Do you know the difference between Korean chopsticks and those used in China and Japan?

In Korea chopsticks, called jeokkarak (젓가락), are mostly made from stainless steel while those used in China and Japan are usually made of wood. Another difference is that Korean chopsticks not the same length as those used in China and Japan. Chinese chopsticks tend to be the longest ones and Japanese chopsticks the shortest, with Korean chopsticks falling at length between the other two.

So why are Korean chopsticks made of metal? Well, I’ve found various explanations. One is that in ancient times pure silver chopsticks were used by the king because the silver would change color if the king’s food had been poisoned. Then the commoners wanting to emulate royalty began to use metal chopsticks.

Other explanations aren’t as exciting. One is that metal chopsticks are more practical and sanitary since they can be easily washed and used again. Another is that since Koreans mostly use a spoon to eat their rice, they can use the more slippery chopsticks to eat their other dishes (apparently it’s harder to eat rice with metal chopsticks).

Whatever the explanation, metal chopsticks are uniquely Korean. Since our adoption process happened in record time (six months from match to picking up our son), we didn’t have a lot of time to practice using chopsticks before we traveled. And I was embarrassed when one of our waitresses in Korea brought us both forks and wooden chopsticks after watching us struggle with the metal chopsticks.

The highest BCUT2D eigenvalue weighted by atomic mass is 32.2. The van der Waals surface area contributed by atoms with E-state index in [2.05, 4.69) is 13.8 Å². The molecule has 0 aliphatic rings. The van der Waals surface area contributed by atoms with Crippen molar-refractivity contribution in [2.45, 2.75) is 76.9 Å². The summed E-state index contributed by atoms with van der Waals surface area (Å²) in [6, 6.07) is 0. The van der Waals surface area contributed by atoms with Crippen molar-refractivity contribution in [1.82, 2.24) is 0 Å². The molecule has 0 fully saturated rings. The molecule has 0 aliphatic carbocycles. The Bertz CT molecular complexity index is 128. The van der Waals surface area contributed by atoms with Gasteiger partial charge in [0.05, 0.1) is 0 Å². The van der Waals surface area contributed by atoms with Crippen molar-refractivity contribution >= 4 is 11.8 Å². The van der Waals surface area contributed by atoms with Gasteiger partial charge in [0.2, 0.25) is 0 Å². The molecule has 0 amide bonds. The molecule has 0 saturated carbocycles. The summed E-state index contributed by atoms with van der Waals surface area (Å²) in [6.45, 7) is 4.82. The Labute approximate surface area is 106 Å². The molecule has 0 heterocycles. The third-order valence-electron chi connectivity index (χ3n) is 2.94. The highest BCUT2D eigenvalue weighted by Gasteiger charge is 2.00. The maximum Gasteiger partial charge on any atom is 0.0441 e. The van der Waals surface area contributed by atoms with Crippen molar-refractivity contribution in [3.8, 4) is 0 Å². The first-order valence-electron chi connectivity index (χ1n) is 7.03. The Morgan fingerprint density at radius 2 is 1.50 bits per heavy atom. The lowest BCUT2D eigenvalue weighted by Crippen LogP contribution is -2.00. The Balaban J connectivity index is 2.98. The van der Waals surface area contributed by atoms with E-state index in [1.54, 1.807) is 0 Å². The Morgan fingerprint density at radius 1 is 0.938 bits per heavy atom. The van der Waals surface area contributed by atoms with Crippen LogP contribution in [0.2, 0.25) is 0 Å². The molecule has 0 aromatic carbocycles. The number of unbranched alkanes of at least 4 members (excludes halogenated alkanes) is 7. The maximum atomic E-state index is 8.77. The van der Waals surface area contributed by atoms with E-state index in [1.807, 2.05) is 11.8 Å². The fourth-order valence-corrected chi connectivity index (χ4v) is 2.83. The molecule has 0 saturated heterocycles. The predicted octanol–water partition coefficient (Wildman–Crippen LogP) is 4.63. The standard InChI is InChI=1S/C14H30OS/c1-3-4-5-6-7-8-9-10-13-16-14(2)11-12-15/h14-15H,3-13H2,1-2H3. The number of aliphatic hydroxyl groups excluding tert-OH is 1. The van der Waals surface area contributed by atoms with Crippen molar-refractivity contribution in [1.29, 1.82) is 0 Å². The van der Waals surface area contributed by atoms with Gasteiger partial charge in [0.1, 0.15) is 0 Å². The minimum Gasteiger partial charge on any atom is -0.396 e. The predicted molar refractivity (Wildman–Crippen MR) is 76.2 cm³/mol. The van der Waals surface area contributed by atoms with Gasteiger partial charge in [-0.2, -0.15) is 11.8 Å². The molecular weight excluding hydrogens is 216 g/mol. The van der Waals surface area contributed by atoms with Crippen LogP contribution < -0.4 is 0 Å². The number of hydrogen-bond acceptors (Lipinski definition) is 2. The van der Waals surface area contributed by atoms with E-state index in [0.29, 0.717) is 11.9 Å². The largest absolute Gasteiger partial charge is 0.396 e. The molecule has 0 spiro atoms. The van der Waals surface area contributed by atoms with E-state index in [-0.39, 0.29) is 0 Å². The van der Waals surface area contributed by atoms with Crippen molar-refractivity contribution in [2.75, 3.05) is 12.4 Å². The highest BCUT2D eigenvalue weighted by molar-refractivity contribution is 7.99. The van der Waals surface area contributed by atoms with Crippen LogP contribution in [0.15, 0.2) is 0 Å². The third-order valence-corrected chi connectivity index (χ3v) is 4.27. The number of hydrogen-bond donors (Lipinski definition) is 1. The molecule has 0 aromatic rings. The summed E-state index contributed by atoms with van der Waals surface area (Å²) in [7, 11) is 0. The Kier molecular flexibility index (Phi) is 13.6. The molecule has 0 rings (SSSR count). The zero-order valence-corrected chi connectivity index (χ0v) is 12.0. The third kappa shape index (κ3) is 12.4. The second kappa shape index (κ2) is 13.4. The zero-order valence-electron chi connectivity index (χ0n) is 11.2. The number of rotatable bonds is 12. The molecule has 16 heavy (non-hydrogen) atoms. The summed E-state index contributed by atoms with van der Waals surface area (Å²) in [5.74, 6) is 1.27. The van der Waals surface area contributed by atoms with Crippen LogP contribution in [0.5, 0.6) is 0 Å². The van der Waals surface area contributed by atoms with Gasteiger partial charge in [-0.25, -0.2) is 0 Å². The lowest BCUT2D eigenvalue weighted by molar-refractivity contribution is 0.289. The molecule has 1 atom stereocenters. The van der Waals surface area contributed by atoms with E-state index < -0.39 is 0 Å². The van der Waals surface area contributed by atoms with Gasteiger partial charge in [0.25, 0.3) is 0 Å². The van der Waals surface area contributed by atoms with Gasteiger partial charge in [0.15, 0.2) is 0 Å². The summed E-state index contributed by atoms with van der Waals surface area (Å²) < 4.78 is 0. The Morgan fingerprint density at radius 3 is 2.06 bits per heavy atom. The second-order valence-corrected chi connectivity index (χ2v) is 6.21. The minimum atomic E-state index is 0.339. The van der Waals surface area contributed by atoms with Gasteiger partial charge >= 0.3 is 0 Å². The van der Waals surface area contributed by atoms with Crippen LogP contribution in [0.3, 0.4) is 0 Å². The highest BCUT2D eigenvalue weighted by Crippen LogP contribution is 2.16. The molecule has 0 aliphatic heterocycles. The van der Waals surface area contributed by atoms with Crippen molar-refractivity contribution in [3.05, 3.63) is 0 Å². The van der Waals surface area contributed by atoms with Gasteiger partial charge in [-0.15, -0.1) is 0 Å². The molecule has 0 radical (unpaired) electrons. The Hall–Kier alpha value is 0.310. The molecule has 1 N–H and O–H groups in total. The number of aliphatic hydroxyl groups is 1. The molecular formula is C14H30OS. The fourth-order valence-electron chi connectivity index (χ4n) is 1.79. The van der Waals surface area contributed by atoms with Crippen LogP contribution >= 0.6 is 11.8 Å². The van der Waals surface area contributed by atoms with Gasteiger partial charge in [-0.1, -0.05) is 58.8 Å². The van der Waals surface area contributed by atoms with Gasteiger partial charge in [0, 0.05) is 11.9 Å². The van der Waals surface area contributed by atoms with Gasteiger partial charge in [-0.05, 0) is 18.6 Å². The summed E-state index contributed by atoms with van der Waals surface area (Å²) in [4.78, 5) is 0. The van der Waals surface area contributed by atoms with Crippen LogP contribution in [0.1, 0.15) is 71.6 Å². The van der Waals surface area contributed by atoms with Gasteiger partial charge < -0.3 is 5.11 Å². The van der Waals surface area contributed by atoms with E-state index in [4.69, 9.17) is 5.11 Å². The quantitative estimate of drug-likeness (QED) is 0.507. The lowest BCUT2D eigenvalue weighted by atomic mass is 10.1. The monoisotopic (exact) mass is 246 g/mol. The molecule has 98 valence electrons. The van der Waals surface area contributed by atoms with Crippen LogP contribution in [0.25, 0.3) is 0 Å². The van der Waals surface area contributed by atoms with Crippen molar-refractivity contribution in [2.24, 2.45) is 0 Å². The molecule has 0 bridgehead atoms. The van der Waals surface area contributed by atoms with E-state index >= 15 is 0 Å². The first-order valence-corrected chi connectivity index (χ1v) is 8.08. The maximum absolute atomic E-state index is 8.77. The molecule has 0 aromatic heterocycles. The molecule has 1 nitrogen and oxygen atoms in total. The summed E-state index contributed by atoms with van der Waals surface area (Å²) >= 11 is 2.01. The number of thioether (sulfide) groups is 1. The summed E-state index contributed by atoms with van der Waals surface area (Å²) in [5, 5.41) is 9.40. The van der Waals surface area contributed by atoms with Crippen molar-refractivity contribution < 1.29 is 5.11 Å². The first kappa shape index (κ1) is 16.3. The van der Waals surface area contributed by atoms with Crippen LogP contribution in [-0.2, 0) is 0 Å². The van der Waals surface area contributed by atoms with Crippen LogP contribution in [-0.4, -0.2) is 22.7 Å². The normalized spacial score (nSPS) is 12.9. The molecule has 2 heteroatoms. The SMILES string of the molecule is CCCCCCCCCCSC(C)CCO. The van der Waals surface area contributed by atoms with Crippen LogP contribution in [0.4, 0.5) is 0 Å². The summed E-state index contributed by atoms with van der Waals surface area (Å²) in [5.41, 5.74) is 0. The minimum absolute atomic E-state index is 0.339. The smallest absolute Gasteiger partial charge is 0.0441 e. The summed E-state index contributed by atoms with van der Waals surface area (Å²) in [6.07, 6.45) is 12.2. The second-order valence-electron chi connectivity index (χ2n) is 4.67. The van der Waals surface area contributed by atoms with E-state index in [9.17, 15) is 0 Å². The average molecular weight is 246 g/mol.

So I vowed that I would practice and be able to use metal chopsticks without incident the next time we visited Korea. I guess I can count one goal accomplished–I’m now proficient with metal chopsticks thanks to eating every homemade Korean meal with them. Now if I can just master the language. 🙂


5 thoughts on “Chopsticks

    • They do sell them at H-Mart. They’re in the household goods section that’s to the right when you walk in. When we got ours they were along the far “wall” of this section. They have the long spoons as well, which have become the go-to spoons for any soups served at our house. You can find sets, but we bought ours separately and they were fairly inexpensive.

  1. I bought my metal chopsticks online via and I really love them. They are rounded and tapered toward the bottom stainless steel chopsticks, very much like the kind you would see in Japan. They have horizontal grooves around the narrow end at the bottom. These are well-balanced and were very easy to adjust to. I know a lot of folks prefer the wooden ones, but I actually prefer the metal ones now. It’s nice being able to just throw them in the dishwasher as well, and since they’re stainless steel they will last for a long time if not forever.

  2. Pingback: Food Faux Pas in South Korea: Part 2 | Little Utopia

  3. It is also because the Koreans eat meats and vegetables directly from a tabletop grill, and plastics and wooden sticks will burn at the tips or discolor with sauces over time.

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